SERIES -- Armor of God, Part One: The Helmet of Salvation

“Finally, be strong in the Lord and in his mighty power. Put on the full armor of God, so that you can take your stand against the devil’s schemes. For our struggle is not against flesh and blood, but against the rulers, against the authorities, against the powers of this dark world and against the spiritual forces of evil in the heavenly realms. Therefore put on the full armor of God, so that when the day of evil comes, you may be able to stand your ground, and after you have done everything, to stand. Stand firm then, with the belt of truth buckled around your waist, with the breastplate of righteousness in place, and with your feet fitted with the readiness that comes from the gospel of peace. In addition to all this, take up the shield of faith, with which you can extinguish all the flaming arrows of the evil one. Take the helmet of salvation and the sword of the Spirit, which is the word of God.” (Ephesians 6: 10-17, NIV)

To me, the armor of God was a cutesy Sunday school lesson. You know the one– complete with a coloring ditto, felt board lesson, and a foam craft. It was a practical analogy that was beaten to a dead horse when I was a child.

But don’t you love when God turns things on their head?

Recently, I was in a Bible study reading through Ephesians. In our final week of study, the armor of God came up as we read the last chapter. As we were discussing the passage, the Holy Spirit said to me, “You aren’t wearing and using your armor to its fullest potential because you don’t understand it.”

How could that be? I knew this lesson like the back of my hand: the armor was spiritual pieces to help us fight the enemy.

“It’s deeper than that,” the Holy Spirit challenged me, “Why would your belt be made of truth? How does making your salvation your helmet specifically help you to fight against the enemy?”

I brought these questions up at the Bible study and thus, the Holy Spirit began turning a rudimentary lesson I thought I knew backward and forwards into something far more mature than I originally marked it up to be. Over the coming weeks, I want to share what He’s been showing me, armor piece by armor piece, in the hopes that it will help you to better utilize and understand the amazing armor that God has given us to fight against the powers of darkness.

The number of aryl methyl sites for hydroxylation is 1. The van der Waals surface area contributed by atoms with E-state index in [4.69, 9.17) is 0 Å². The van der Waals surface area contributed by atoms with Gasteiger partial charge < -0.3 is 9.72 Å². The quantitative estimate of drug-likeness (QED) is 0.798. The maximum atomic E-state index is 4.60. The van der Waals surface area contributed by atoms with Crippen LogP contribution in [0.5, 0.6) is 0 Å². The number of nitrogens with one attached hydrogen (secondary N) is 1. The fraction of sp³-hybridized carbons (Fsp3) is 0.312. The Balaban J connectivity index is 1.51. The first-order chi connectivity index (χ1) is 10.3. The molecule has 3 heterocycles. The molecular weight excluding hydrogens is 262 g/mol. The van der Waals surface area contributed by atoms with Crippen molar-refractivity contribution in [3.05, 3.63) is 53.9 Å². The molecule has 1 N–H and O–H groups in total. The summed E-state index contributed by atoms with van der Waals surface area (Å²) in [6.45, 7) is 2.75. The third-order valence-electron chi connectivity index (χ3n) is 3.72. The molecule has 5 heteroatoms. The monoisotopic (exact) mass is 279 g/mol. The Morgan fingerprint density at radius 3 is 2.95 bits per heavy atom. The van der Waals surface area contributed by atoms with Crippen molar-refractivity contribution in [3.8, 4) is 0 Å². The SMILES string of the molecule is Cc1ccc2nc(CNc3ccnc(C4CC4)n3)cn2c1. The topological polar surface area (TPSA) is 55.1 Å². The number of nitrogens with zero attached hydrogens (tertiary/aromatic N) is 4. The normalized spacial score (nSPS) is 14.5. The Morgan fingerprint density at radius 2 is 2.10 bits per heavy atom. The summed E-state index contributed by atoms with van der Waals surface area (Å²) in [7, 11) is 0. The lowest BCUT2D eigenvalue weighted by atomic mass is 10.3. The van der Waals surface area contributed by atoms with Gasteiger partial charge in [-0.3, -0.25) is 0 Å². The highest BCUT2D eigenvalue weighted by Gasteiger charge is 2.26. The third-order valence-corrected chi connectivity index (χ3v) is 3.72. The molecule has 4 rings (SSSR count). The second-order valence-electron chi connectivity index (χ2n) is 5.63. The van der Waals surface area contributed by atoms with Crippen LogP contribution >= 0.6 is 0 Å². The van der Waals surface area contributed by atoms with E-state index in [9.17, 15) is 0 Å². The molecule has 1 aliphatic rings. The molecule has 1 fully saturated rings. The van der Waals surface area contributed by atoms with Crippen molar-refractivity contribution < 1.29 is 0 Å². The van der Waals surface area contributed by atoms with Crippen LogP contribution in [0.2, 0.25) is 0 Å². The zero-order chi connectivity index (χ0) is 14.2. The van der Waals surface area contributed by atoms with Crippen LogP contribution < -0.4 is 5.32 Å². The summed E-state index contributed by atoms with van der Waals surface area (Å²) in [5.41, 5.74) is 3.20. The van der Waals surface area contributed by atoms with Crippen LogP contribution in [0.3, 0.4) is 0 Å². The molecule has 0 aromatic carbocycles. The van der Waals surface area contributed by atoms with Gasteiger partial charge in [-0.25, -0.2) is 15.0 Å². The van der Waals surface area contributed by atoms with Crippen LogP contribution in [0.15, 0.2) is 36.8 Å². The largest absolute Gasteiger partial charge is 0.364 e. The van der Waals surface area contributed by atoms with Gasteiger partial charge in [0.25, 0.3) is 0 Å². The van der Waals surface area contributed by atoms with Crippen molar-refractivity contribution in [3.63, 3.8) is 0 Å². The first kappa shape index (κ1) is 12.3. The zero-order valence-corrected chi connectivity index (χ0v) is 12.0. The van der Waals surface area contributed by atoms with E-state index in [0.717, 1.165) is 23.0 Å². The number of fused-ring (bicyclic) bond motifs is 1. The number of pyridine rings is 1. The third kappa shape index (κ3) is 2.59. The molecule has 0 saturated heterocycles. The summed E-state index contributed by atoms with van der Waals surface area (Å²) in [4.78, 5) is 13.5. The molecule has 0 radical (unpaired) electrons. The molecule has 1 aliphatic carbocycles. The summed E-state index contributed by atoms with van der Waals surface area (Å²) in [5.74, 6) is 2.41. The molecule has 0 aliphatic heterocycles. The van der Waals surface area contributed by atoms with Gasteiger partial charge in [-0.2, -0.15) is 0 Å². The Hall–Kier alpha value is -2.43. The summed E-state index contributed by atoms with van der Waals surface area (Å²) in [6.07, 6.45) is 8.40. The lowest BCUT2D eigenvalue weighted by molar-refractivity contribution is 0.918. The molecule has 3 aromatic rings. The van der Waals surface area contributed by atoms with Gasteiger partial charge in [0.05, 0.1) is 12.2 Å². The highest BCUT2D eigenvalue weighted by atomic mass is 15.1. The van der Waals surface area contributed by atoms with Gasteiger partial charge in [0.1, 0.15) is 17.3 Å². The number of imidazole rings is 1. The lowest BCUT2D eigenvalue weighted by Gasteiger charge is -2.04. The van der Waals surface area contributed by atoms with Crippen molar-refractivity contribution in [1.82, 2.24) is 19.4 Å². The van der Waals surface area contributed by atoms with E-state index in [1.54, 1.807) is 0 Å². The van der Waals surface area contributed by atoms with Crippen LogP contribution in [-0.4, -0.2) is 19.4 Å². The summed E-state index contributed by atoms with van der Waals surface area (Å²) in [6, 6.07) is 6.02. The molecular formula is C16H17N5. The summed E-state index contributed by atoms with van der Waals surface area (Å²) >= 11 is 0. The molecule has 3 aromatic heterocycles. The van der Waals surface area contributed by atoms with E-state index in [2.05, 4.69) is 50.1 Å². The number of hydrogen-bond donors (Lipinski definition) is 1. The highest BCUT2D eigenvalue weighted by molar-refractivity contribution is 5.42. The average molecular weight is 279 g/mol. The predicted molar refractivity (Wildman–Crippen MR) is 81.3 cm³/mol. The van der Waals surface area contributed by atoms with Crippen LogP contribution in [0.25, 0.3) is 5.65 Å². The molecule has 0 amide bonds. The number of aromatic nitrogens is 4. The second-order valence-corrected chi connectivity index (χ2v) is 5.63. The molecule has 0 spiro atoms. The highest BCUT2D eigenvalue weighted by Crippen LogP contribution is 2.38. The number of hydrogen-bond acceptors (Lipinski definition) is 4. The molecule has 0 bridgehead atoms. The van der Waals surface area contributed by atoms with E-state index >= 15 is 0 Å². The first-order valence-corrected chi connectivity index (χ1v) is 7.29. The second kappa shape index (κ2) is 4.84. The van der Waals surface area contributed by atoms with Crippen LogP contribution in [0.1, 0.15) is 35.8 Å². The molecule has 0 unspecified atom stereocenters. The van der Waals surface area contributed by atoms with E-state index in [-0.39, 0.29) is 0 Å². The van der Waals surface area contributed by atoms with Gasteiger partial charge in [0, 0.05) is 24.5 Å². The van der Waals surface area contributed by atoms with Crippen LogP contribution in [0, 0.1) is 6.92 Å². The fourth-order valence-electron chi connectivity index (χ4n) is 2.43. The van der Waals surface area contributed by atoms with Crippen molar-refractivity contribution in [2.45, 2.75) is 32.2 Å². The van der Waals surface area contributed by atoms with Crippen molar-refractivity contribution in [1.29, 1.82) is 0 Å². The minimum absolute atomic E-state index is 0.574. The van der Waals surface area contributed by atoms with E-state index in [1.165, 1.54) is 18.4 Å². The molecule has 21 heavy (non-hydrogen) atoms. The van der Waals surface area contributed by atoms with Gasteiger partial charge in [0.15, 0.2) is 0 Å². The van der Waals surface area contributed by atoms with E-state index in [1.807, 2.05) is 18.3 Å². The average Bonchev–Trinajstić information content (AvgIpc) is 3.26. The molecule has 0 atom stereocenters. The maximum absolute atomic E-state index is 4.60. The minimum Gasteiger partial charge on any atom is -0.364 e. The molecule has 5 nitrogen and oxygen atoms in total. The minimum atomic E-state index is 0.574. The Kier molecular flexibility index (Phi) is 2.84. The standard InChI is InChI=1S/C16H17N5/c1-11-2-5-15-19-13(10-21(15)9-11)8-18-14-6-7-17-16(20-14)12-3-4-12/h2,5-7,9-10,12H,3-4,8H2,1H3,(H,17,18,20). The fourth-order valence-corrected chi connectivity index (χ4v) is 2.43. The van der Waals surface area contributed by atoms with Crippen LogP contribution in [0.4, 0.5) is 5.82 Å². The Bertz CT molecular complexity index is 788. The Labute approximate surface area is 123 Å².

So why, specifically, is our helmet made from salvation? The answer is three-fold.

1. Salvation protects our heads, or more importantly, the minds inside them.

“As for you, you were dead in your transgressions and sins, in which you used to live when you followed the ways of this world and of the ruler of the kingdom of the air, the spirit who is now at work in those who are disobedient.” (Ephesians 2: 1-2, NIV)

First off, let’s get one very important distinction out of the way: Satan and God are not two equal rivals. Satan is not a negative God. He’s an angel that tried to make himself God’s equal, and as a result, he was cast out of Heaven.

Although he is not equal to God, he received dominion over the earth after Adam and Eve sinned. Ephesians 2: 1-2 names Satan the “ruler of the kingdom of the air.” While this is true, Satan’s main concern is not the general air, but more specifically, the airspace you occupy– the airspace around your mind. Satan is no idiot. He knows that if he can plant just one thought of doubt, low self-esteem, disappointment, or temptation, he can jam up our thought lives and keep us from seeking God. Satan can’t be omnipresent like God is, so he uses his thought-traps to keep us busy for years if left unattended.